Recent reports suggest the UK and Germany are unlikely to push for an outright ban but may find ways to limit the risks while integrating Huawei equipment in 5G networks. Others like Poland are considering shutting out the Chinese company altogether after a Huawei employee and a Polish employee of the telco operator Orange were arrested on spying allegations.

A slide from a Huawei presentation shows where various operations are located. (Graphic: Huawei)

“The preference is to have an EU wide decision on this because of the way it looks right now. You have different countries taking different sides with mishmash approaches to this,” Triolo said. “That makes it complicated for carriers that operate across jurisdictions like Vodafone.” Vodafone (VOD), a global 5G partner of Huawei, recently paused installing Huawei into its core European networks.

Some experts believe there is still time to turn away from Huawei. James Lewis, Director of the Technology and Public Policy Program at the Center for Strategic International Studies, recently argued that Huawei’s importance in the 5G buildout has been overstated.

“Right now Huawei is not indispensable,” Lewis, a former Foreign Service Officer at the Department of State, told Yahoo Finance’s On The Move (video above). “Some studies suggest they can be 20% cheaper because of the subsidies they get from the Chinese government… but you don’t have to buy Huawei if you want to buy 5G.”

‘Mr. President. I cannot agree with you more‘

Triolo noted that Washington’s shifting narrative has also muddled the picture.

After repeatedly suggesting Huawei posed a national security risk, Trump backed off the harsh rhetoric last week when he tweeted that the U.S. should “win through competition, not by blocking out currently more advanced technologies.” His message came amid reports the U.S. was inching closer towards a broader trade deal with China after months of friction.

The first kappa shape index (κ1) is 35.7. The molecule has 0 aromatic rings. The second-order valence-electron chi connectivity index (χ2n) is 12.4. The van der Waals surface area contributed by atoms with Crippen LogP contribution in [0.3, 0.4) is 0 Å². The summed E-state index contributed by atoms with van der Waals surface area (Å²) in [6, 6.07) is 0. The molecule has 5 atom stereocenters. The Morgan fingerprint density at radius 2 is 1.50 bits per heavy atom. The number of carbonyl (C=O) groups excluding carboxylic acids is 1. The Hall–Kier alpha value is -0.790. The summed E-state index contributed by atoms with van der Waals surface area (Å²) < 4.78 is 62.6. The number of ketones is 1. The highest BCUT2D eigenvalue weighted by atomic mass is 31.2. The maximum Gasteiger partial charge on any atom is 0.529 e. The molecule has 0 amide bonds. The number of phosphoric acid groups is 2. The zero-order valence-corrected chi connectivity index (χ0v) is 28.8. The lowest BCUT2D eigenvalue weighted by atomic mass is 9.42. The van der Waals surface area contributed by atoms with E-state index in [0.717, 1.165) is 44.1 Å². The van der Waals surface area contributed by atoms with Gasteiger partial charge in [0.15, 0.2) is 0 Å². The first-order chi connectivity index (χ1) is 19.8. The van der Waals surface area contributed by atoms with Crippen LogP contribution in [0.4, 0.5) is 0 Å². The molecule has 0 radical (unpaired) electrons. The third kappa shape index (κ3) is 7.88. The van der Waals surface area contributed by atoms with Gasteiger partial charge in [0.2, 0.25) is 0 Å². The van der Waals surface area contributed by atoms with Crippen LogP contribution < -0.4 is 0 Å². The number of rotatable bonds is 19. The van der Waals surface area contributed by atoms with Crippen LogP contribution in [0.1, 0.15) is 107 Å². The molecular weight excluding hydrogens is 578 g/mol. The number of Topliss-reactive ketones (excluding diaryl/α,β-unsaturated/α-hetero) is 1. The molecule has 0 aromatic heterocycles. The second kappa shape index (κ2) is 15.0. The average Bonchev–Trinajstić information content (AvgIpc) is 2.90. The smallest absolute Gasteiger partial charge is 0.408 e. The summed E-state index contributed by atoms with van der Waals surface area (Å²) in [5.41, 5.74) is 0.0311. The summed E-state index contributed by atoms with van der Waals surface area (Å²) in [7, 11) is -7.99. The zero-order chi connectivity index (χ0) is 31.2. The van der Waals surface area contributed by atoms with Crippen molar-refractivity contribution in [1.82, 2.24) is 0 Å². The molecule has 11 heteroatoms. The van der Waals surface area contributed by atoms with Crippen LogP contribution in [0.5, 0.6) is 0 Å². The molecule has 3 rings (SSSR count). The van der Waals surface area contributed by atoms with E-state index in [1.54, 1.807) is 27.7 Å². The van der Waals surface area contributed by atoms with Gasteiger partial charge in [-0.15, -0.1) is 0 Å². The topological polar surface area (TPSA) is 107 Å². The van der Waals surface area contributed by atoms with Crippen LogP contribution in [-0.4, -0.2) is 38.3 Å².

Huawei’s rotating Chairman Ken Hu responded to Trump on Twitter, saying: “Mr President, I cannot agree with you more. Our company is always ready to help build the real 5G network in the US, through competition.” (Huawei confirmed the authenticity of the tweet to Yahoo Finance.)

The GSMA board meeting in Barcelona won’t be limited to European carriers and will include Chinese operators like China Mobile. That will be followed by ministerial meetings later in the week.

A large U.S. delegation including FCC Chairman Ajit Pai will be looking to find some middle ground with government and business leaders to limit Huawei’s growth. But that could be a tough sell given that Huawei equipment currently accounts for 28% of global market share, according to Dell’Oro Group, with Ericsson (ERIC) and Nokia (NOK) trailing behind.

Samsung is ramping up investments in 5G telecom network equipment business to fill the potential Huawei void, according to Reuters. But with the company accounting for just 3% of the global infrastructure on 4G, it may not have the capacity to meet demand.

“The U.S. government came up with the ban idea but they didn’t appreciate what the cost of that would be from a carrier point of view for equipment, and they didn’t really think out how you replace capacity in the network,” Triolo said. “Those are issues beyond the ability of the government.”

READ MORE: What is Huawei? China crown jewel now in US crosshairs